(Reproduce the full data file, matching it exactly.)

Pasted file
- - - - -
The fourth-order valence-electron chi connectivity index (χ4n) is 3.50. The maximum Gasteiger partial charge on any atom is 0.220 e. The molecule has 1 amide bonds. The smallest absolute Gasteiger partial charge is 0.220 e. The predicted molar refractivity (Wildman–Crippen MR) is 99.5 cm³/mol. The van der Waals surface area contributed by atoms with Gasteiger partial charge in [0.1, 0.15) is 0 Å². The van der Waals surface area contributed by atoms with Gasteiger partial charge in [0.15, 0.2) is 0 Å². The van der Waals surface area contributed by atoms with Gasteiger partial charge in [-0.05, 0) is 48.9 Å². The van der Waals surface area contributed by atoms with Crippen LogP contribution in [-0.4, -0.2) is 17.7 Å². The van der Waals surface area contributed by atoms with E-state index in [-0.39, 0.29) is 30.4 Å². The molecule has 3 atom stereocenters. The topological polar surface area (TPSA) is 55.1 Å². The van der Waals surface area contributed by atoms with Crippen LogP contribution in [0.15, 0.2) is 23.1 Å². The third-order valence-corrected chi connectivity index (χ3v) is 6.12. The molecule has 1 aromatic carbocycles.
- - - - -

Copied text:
The fourth-order valence-electron chi connectivity index (χ4n) is 3.50. The maximum Gasteiger partial charge on any atom is 0.220 e. The molecule has 1 amide bonds. The smallest absolute Gasteiger partial charge is 0.220 e. The predicted molar refractivity (Wildman–Crippen MR) is 99.5 cm³/mol. The van der Waals surface area contributed by atoms with Gasteiger partial charge in [0.1, 0.15) is 0 Å². The van der Waals surface area contributed by atoms with Gasteiger partial charge in [0.15, 0.2) is 0 Å². The van der Waals surface area contributed by atoms with Gasteiger partial charge in [-0.05, 0) is 48.9 Å². The van der Waals surface area contributed by atoms with Crippen LogP contribution in [-0.4, -0.2) is 17.7 Å². The van der Waals surface area contributed by atoms with E-state index in [-0.39, 0.29) is 30.4 Å². The molecule has 3 atom stereocenters. The topological polar surface area (TPSA) is 55.1 Å². The van der Waals surface area contributed by atoms with Crippen LogP contribution in [0.15, 0.2) is 23.1 Å². The third-order valence-corrected chi connectivity index (χ3v) is 6.12. The molecule has 1 aromatic carbocycles.